Tag Archives: Liisa Ladouceur

Part II Of Exclusive Liisa Ladouceur interview, Canada’s First Lady of Goth

Goth seems better accepted now than it’s ever been – would you agree, and if so, do you think there are any potential pitfalls to such acceptance?

I would agree that the typical Goth style has become more acceptable, at least in North America and Western Europe. How many Vogue spreads have featured haute gothic fashion stylings? How often do pop stars turn up in black hair and Morticia Addams type dresses on the red carpet? More than ever. If this means young people aren’t hassled at school for dressing like Dracula or turned down for jobs because they have wacky hair and skull jewellery, I’m all for it. The world is in general a rather beige and boring place, and can’t see why a wider embrace of the dark aesthetic would have a drawback. I’m really not precious or protective of it, although many Goths are. In fact, I wish Goth was even more accepted, so that young people in the Middle East and Latin America and the rest of the world could express themselves as well without harassment.

Most agree that Goth should be fun, but can you cross a line where it all becomes too camp and trivial? Is there a serious point to it all?

Of course it’s serious. It’s a part of one’s identity, a source of pride and passion. But if you are going to go outside at the height of summer in a velvet mourning cloak and two tonnes of eyeliner, you had better be able to laugh at yourself.

What positive impact has Goth had on your life personally over the years?

Well first off the music changed my life, for the better. After seeing Love and Rockets, The Cult and the Cure on television a whole new world opened up to me – punk and new wave and noise and industrial and all the rest. That has been the soundtrack to my adolescence and adulthood and I suspect will be my funeral playlist as well. I learned to be a writer and editor by publishing a Goth fanzine, which connected me to fascinating people from all over the world. The fashion we call Goth has given me the opportunity to indulge my obsessions with death, romance, fetishism and rebellion in a way that simply reading scary stories at home by candlelight never could. Most importantly, it gave me the perfect excuse to write my first book, for which I’ll be eternally grateful. Which, if that whole “meet and marry a vampire” thing works out for me, may prove to be a very long time indeed.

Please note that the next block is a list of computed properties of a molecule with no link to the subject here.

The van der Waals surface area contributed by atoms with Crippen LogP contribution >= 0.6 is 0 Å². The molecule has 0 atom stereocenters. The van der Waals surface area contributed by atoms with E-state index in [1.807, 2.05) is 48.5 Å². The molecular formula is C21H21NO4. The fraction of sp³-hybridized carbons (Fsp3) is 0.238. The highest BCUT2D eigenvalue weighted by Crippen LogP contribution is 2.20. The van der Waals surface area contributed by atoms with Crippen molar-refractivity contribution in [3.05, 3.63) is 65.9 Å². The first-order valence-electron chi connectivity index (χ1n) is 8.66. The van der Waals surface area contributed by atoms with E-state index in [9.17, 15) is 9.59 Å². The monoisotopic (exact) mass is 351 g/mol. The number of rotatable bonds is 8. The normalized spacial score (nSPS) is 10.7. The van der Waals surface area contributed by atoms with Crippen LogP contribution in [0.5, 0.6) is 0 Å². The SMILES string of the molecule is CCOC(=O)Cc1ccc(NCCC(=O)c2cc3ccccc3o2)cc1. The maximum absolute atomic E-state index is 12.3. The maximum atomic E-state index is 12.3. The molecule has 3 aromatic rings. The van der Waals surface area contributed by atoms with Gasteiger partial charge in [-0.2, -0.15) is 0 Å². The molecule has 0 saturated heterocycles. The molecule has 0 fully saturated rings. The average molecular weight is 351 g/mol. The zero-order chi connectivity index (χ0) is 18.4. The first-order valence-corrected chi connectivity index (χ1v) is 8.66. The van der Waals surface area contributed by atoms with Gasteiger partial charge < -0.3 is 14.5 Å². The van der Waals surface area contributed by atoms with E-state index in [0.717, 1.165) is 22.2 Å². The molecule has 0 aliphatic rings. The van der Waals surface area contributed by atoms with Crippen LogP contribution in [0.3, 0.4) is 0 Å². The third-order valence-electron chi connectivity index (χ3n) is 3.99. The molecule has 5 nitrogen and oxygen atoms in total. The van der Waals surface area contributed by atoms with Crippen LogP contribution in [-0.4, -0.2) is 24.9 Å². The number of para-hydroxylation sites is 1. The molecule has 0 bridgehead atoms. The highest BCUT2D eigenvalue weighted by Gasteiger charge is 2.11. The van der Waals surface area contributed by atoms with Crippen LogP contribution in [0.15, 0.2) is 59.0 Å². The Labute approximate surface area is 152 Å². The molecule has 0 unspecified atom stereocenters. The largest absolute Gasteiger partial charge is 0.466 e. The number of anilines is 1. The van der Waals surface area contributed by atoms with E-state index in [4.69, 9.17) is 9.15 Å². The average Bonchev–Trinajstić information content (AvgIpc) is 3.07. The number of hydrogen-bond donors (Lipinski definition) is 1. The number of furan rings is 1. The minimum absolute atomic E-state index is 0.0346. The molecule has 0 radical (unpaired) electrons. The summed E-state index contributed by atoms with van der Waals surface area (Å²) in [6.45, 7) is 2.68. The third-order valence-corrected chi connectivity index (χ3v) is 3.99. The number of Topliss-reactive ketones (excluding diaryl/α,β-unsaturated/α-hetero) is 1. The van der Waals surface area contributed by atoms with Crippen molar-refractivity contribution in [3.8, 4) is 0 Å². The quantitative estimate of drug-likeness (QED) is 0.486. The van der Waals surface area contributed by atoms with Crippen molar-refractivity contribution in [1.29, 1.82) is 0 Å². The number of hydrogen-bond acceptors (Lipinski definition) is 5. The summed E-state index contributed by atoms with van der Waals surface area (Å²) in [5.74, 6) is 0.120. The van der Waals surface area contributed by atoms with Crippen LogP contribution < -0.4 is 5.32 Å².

Encyclopedia Gothica is published by ECW and available from all the regular book outlets.
To further explore Liisa’s world, check out her website at http://www.liisaladouceur.com/

Liisa Ladouceur interview, Canada’s First Lady of Goth

Liisa Ladouceur, Canada’s First Lady of Goth

We’ve recently found ourselves engrossed in Encyclopedia Gothica, an A-Z of all things dark and beautiful by the Canadian journalist, poet, DJ and dedicated Goth Liisa Ladouceur. A witty insider’s guide to the scene, the book features over 600 spooky entries, from ‘Absinthe’ to ‘Zombies’, with eerie artwork by the talented Toronto illustrator Ghoulish Gary Pullin. Of course, Liisa includes an entry for the Alchemy design studios, which we took as an ideal opportunity to turn the tables, and check out just how many Goth points Liisa has…

The ‘What is Goth?’ question has become something of a faux pas in many Gothic circles – why do you think this is and what inspired you to grasp this particular nettle?

You can’t avoid it! The general public and insiders alike seem perplexed by what exactly this whole Goth thing is. I was recently stopped in the supermarket of my small hometown by a friend of the family who wanted to know if it was a religion, a cult. That was a fun exchange of ideas. Goths themselves meanwhile are obsessed with defining what is and isn’t Goth, from music to shades of lipstick. How else are you going to collect your Goth points? For me, I felt the best way to answer the question was to try and define as many elements of the subculture as I could: the bands, the clothes, the slang and in-jokes. And I certainly hope once you’ve read the Encyclopedia you have you own answer.

Most Goths seem more exercised by what isn’t Goth than what is – what do you think isn’t Goth – I’m thinking here not of mainstream misapprehensions so much as anything embraced by mainstream Goth subculture (if that isn’t a contradiction in terms) that you personally cannot abide…

I’m pretty sure that Emo is not at all Goth, so that confusion prickles me. Also, self-proclaimed “real vampires” are delusional. Both groups are free to do as they choose, but they have nothing to do with the Goth that I love.

Why do you think so many of Goth’s seminal musical icons – from Robert Smith of the Cure and Siouxsie, to Nick Cave and Andrew Eldritch of the Sisters of Mercy – have disowned the subculture so vocally?

Musicians – all artists, really – seem to despise being categorized, and I can’t say I blame them. Because once you are labelled one thing, people can’t see you as anything else, and it can be the kiss of death. Especially if – like the Cure – you pre-date a particular genre or scene, I can understand why you’d find it curious or downright offensive to be slapped with the tag. (I’m reminded here of how Led Zeppelin and Black Sabbath reject the term heavy metal for their music, while being considered the ultimate metal bands by many.) I recently had the opportunity to ask Steven Severin of Siouxsie and the Banshees directly why he hated being described as Goth and he answered, “Have you seen the bands who call themselves Goth on MySpace?” The man has a point.

For part 2 of the interview, please check back next week…